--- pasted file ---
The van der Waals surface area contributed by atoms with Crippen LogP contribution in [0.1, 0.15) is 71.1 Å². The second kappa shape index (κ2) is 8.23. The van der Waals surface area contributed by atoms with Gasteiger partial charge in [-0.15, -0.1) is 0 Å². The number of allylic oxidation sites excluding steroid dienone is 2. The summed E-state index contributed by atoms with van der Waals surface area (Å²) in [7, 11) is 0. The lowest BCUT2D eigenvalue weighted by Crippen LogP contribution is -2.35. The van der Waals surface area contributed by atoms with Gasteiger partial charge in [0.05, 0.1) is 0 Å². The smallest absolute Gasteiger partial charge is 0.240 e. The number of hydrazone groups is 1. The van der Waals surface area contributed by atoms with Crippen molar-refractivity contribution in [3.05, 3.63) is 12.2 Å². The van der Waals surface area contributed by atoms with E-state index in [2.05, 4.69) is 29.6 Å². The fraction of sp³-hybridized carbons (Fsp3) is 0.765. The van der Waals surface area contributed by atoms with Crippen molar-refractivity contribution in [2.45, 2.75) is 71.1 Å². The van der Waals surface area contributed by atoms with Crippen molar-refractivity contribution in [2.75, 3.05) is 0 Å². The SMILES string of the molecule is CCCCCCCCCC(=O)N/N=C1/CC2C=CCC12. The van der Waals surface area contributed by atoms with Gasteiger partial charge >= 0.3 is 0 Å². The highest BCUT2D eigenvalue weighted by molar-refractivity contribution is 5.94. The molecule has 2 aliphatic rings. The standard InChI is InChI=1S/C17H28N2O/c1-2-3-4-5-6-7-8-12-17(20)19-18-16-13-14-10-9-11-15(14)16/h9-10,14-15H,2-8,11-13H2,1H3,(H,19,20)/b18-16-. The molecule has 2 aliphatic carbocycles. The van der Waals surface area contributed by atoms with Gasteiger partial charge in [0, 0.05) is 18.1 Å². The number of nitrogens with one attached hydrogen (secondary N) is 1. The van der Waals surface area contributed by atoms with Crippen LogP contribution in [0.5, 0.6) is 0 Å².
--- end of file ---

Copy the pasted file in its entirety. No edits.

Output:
The van der Waals surface area contributed by atoms with Crippen LogP contribution in [0.1, 0.15) is 71.1 Å². The second kappa shape index (κ2) is 8.23. The van der Waals surface area contributed by atoms with Gasteiger partial charge in [-0.15, -0.1) is 0 Å². The number of allylic oxidation sites excluding steroid dienone is 2. The summed E-state index contributed by atoms with van der Waals surface area (Å²) in [7, 11) is 0. The lowest BCUT2D eigenvalue weighted by Crippen LogP contribution is -2.35. The van der Waals surface area contributed by atoms with Gasteiger partial charge in [0.05, 0.1) is 0 Å². The smallest absolute Gasteiger partial charge is 0.240 e. The number of hydrazone groups is 1. The van der Waals surface area contributed by atoms with Crippen molar-refractivity contribution in [3.05, 3.63) is 12.2 Å². The van der Waals surface area contributed by atoms with E-state index in [2.05, 4.69) is 29.6 Å². The fraction of sp³-hybridized carbons (Fsp3) is 0.765. The van der Waals surface area contributed by atoms with Crippen molar-refractivity contribution in [2.45, 2.75) is 71.1 Å². The van der Waals surface area contributed by atoms with Crippen molar-refractivity contribution in [2.75, 3.05) is 0 Å². The SMILES string of the molecule is CCCCCCCCCC(=O)N/N=C1/CC2C=CCC12. The van der Waals surface area contributed by atoms with Gasteiger partial charge >= 0.3 is 0 Å². The highest BCUT2D eigenvalue weighted by molar-refractivity contribution is 5.94. The molecule has 2 aliphatic rings. The standard InChI is InChI=1S/C17H28N2O/c1-2-3-4-5-6-7-8-12-17(20)19-18-16-13-14-10-9-11-15(14)16/h9-10,14-15H,2-8,11-13H2,1H3,(H,19,20)/b18-16-. The molecule has 2 aliphatic carbocycles. The van der Waals surface area contributed by atoms with Gasteiger partial charge in [0, 0.05) is 18.1 Å². The number of nitrogens with one attached hydrogen (secondary N) is 1. The van der Waals surface area contributed by atoms with Crippen LogP contribution in [0.5, 0.6) is 0 Å².